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Ground Rules Deep Dive #4: Respect Those With Whom You Disagree

by Milenko Matanovič

September 14, 2017

Together we are capable of extraordinary achievements. Over the years, Pomegranate Center has proven this by encouraging people to uphold a code of conduct that leads to creativity and collaboration. This code of conduct, what we call “ground rules,” is essential to creating a positive atmosphere that focuses on how things can be improved, free from complaints. In this series of short essays, I will look at different ground rules, evaluate why they are important, and share stories from the field.

Opponents are essential for uncovering valuable insights. Enemies are detrimental. They simply shoot down points of view that differ from their own.

Adversaries open our eyes. They help us see a problem from another angle. They remind us that every issue is multifaceted and that the right solution is not in choosing one viewpoint, but to link it to other equally important ones. The solution then can serve multiple uses.

Some years ago, our team facilitated a community meeting with some 60 participants, a vibrant mix of established and new citizens. By and large, the long-term residents objected to changes, while the newcomers saw the blank slate for change.

One of the objectors stated that her life has been steadily going downward. New people who did not even speak English were moving in, there were proposals to build affordable housing for those very same people (“Why don’t they work as hard as we did and buy their own houses?”), and traffic jams, etc., were all contributing to her overwhelming pessimism. To her and her supporters, any changes would further downgrade her neighborhood.

Then we asked if there were people in the room who felt differently and dozens of hands sprang up. They saw a great future for their community, eager to meet the needs for housing close to where people work, create safe areas for children to play and learn, grow local food, and walk and bike. This group of mostly newcomers was eager to change the community.

It struck me that this was our world in a nutshell: two groups walking in opposite directions. One group wanted the community to go back to how it used to be. The other desired change. One group pressed the gas pedal; the other braked. This is not good for the car.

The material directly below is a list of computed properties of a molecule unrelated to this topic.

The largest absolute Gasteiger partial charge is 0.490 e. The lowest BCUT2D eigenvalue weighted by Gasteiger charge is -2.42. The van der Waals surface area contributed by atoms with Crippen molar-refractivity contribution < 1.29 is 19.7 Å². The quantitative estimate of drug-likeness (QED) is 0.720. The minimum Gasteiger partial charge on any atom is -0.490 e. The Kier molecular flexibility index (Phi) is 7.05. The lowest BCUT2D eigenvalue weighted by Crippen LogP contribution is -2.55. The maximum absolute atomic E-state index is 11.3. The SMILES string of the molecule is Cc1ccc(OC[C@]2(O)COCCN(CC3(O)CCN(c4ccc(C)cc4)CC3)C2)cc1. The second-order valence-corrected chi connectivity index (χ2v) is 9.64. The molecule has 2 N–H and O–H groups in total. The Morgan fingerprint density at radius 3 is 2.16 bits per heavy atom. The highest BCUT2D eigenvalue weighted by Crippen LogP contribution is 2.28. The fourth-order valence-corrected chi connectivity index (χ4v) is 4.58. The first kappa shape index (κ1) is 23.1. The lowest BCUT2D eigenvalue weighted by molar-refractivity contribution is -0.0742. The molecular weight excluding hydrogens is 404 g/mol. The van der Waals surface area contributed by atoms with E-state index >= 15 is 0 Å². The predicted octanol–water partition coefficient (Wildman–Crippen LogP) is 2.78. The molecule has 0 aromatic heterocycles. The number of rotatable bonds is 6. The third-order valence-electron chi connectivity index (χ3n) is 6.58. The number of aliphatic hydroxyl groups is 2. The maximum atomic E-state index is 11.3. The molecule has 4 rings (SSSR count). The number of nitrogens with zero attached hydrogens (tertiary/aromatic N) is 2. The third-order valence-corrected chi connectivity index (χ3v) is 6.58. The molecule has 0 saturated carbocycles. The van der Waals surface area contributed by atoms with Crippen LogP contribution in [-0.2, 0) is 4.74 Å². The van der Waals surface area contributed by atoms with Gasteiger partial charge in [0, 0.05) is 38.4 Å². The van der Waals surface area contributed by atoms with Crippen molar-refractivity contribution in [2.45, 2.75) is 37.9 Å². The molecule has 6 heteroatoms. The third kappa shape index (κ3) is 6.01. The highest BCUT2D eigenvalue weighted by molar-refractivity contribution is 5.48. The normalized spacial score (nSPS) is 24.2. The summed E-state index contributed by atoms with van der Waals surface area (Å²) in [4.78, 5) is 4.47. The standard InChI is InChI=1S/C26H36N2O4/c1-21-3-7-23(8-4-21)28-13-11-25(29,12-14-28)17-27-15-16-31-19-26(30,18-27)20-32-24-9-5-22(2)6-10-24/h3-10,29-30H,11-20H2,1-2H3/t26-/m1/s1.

The thing is that both groups are necessary for a vital society, but only if they talk to each other and exchange ideas to achieve greater insights. Either extreme, by itself, is counterproductive and dangerous. How do we know where we need to go if we do not have any idea where we are? Somewhere in between is a change that is gradual but firm, with each step leading decisively to the next.

When we asked the pessimistic lady what specifically she was objecting to, she started to name views, trees, gardens—things she loved deeply. Behind her rejection was the affirmation that was good for newcomers to hear: this neighborhood was not a blank slate, it had history and uniqueness and character and, regardless of what changes would occur, those should be respected. What the lady feared, rightly, was the disappearance of what she cherished. Her fierce resistance to change slowly turned into guidance: how to change without destroying. And the two camps started to understand each other. The project was better for it.

We at Pomegranate Center have learned when participants uphold basic civility and listen to each other, opposing attitudes begin to contribute. Those who favor new developments learn about the past, about the culture of people and conditions of the site, and they begin to shape their proposals to those conditions. Those opposing changes learn that new ideas can make lives better and that the change can be good for them as well as others.

It is okay to have different opinions as long as they lead to deeper understanding. Respect allows this to happen.

Read the third installment in the series, “Everyone Participates,” here.